Tag Archives: Pokerstars

It’s Phil Ivey A Fish?

Phil Ivey is considered by many the best all-around poker player in the world, however, lately when he sits at an online high stakes table in Full Tilt Poker there is a growing number of players willing to play against him. And, perhaps counterintuitively, he will generally finish his session in the same fashion that your drunken neighbor’s night, at the weekly homegame, inevitably ends: with heavy loses.

In fact since poker’s own Black Friday Ivey has dropped a whopping 6.4 million dollars in 194,847 hands played over a span of less than three years, he is amazingly the big fish in this games only surpassed by “The Great Dane” Gus Hansen who is down a cool 17.5 million dollars since Black Friday. Maybe just “The Dane” will be more fitting?

So has Ivey suddenly become terrible at poker? of course not. He is just facing the same problem that many poker players suffer in casinos and poker sites all over the world: bad table election. Simply explained, if you sit the ninth best poker player in a game where the other eight best players happen to be seated, he is bound to lose his shirt.

Easily the biggest factor that comes in play at bad table selection is a poker player’s ego, and we’re not talking your regular nobody can beat me at “whatever silly sporty thing”, no, poker player’s ego is in a league by itself. It’s such a psychological conundrum that should need teams of doctors devoted to it, if not entire universities, just to get a shot at solving it.

So, next time you visit your local casino and find a hundred regular looking poker players, you can be quite sure you just found one hundred persons who feel sorry for the other ninety nine poor souls that are about to be torn apart by their superior poker skills. It’s easy to see then, why this poker masterminds can’t be bothered to take a minute to walk around the poker room looking for the most lucrative tables. But you should. Because in poker success is measured very easily: how much you win.

Of course there are benefits to sitting in a game with a bunch of players better than you. You’ll stand lo learn a lot of useful lessons on how to beat yourself, and all this for the mere prize of the contents of your wallet. Is it worth it? Phil Ivey thinks it is. Or is he just another fish?


Carter Gill Wins LAPT Grand Final

Poker News :: Nov 26, 2013 :: 

Tournament Tracker: Carter Gill Wins LAPT Grand Final


Carter Gill has a good day in Uruguay, winning the LAPT Grand Final.

Carter Gill has a good day in Uruguay, winning the LAPT Grand Final. (photo credit Carlos Monti/PokerStarsBlog.com)

Tournament Tracker heads out into the vast poker community once again, featuring results spanning four continents. This week’s featured result features a player who became a viral sensation for his reaction to a bad beat as he finally breaks through to win his first major tournament. The final table of the PokerStars Latin American Poker Tour Grand Final in Uruguay had Carter Gill was in a familiar position, holding a dominant chip stack at the start of the final table. When in this spot at the LAPT Main Event in Panama, Gill finished in 4th place and was in no mood to duplicate the feat. His domination of the final table continued until he was heads-up, holding a 19 to 1 chip lead over Ivan Raich. Victory temporary slipped from Gill’s grasp as Raich came charging back until he held a 3-1 chip advantage. Eventually, the tables turned once again and when Gill put Raich all-in on the final hand, the Argentinian couldn’t fold his straight as Gill made a flush on the river to take his first major title and win over $215,000.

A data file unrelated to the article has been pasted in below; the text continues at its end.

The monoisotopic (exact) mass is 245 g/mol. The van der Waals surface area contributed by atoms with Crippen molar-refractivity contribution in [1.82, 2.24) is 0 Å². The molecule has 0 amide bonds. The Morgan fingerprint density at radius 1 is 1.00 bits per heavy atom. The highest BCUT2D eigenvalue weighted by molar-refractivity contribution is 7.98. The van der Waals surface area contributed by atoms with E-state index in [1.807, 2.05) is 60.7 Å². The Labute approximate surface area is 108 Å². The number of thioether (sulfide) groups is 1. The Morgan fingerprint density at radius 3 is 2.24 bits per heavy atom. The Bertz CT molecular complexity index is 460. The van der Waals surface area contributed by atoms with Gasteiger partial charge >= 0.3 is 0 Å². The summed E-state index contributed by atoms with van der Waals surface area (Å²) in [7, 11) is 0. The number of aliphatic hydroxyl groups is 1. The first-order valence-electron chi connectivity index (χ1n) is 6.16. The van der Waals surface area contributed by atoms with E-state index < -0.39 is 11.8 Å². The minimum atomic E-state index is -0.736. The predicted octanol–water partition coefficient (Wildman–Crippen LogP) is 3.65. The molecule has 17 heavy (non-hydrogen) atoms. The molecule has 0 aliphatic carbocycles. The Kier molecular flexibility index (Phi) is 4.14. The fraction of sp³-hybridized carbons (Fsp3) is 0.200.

The World Series of Poker Circuit made their first visit to the Casino Lac Leamy in Gatineau, Quebec drawing many of Canada’s finest players. Charles Sylvestre, one of the Great White North’s numerous WSOP bracelet holders in 2013, added a WSOPC ring to his collection earning over $120,000. Continuing with the French accent, the PokerStars France Poker Series visited Paris. Bertrand (ElkY) Grospellier made the final table, eventually finishing in 4th. Rodolphe Dethiere saw his back account boosted by over $206,000 in triumph.

As the calendar closes in on December, several other tournament series concluded their seasons over the weekend. The GUKPT Grand Final in London saw defending champion Sam Grafton make a deep run before falling short of the final table. In the end, it was Kevin Allen picking up the biggest win of the weekend, earning over $257,000. The Heartland Poker Tour held their final event of their ninth season at the Soaring Eagle Casino in Mount Pleasant, Michigan. Ronald Bellhad his picture taken as the winner, earning almost $160,000. Allen Kessler earned the HPT Player of the Year title, finishing in the top 20 six times, including four final tables. The DeepStacks Poker Tour held their World Championship at Mohegan Sun Casino as Jia Liu cashes for just under $130,000 at a final table that featured 2012 October Niner Michael Esposito and 2013 WSOP bracelet winner Matthew Waxman.

Heading to the West, the second Poker Night in America tournament series headed to the Peppermill in Reno as David Miller defeated WSOPC Lake Tahoe winner Daniel Harmetz heads-up, collecting $70,000. The Commerce in Los Angeles concluded their LA Poker Open with a WPT Regional Event featuring a prize pool close to $1,000,000. A three-way deal had Mark Ketteringham earn the title along with over $150,000.